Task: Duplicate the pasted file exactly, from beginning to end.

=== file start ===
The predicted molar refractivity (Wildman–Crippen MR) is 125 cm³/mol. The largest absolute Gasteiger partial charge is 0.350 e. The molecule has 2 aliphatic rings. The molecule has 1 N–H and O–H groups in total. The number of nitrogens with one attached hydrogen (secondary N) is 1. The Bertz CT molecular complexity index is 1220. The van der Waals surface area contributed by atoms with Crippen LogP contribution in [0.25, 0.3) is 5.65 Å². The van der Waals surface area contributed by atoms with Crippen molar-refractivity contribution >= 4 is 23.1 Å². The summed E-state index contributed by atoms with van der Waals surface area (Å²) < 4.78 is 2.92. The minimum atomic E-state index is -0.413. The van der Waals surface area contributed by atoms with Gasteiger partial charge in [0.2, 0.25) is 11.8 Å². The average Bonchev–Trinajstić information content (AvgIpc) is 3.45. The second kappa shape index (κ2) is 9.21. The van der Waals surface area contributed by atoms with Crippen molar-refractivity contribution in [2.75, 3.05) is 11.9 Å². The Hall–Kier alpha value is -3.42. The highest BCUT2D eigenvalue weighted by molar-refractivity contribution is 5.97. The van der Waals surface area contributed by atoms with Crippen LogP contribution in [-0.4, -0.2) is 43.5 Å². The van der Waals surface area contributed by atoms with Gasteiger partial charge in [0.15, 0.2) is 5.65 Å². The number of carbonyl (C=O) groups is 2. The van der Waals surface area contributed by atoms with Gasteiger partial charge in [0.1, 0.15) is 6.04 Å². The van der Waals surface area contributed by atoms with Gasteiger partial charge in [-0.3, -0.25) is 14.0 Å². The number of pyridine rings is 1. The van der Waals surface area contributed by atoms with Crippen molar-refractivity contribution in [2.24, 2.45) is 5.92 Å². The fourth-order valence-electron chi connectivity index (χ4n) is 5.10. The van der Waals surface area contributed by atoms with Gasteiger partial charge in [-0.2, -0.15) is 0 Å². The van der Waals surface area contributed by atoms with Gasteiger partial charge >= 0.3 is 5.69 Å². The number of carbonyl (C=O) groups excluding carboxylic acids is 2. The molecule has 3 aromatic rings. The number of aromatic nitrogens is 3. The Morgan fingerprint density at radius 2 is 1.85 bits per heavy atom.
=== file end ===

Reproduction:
The predicted molar refractivity (Wildman–Crippen MR) is 125 cm³/mol. The largest absolute Gasteiger partial charge is 0.350 e. The molecule has 2 aliphatic rings. The molecule has 1 N–H and O–H groups in total. The number of nitrogens with one attached hydrogen (secondary N) is 1. The Bertz CT molecular complexity index is 1220. The van der Waals surface area contributed by atoms with Crippen LogP contribution in [0.25, 0.3) is 5.65 Å². The van der Waals surface area contributed by atoms with Crippen molar-refractivity contribution >= 4 is 23.1 Å². The summed E-state index contributed by atoms with van der Waals surface area (Å²) < 4.78 is 2.92. The minimum atomic E-state index is -0.413. The van der Waals surface area contributed by atoms with Gasteiger partial charge in [0.2, 0.25) is 11.8 Å². The average Bonchev–Trinajstić information content (AvgIpc) is 3.45. The second kappa shape index (κ2) is 9.21. The van der Waals surface area contributed by atoms with Crippen molar-refractivity contribution in [2.75, 3.05) is 11.9 Å². The Hall–Kier alpha value is -3.42. The highest BCUT2D eigenvalue weighted by molar-refractivity contribution is 5.97. The van der Waals surface area contributed by atoms with Crippen LogP contribution in [-0.4, -0.2) is 43.5 Å². The van der Waals surface area contributed by atoms with Gasteiger partial charge in [0.15, 0.2) is 5.65 Å². The number of carbonyl (C=O) groups is 2. The van der Waals surface area contributed by atoms with Gasteiger partial charge in [0.1, 0.15) is 6.04 Å². The van der Waals surface area contributed by atoms with Gasteiger partial charge in [-0.3, -0.25) is 14.0 Å². The number of pyridine rings is 1. The van der Waals surface area contributed by atoms with Crippen molar-refractivity contribution in [2.24, 2.45) is 5.92 Å². The fourth-order valence-electron chi connectivity index (χ4n) is 5.10. The van der Waals surface area contributed by atoms with Gasteiger partial charge in [-0.2, -0.15) is 0 Å². The van der Waals surface area contributed by atoms with Gasteiger partial charge >= 0.3 is 5.69 Å². The number of carbonyl (C=O) groups excluding carboxylic acids is 2. The molecule has 3 aromatic rings. The number of aromatic nitrogens is 3. The Morgan fingerprint density at radius 2 is 1.85 bits per heavy atom.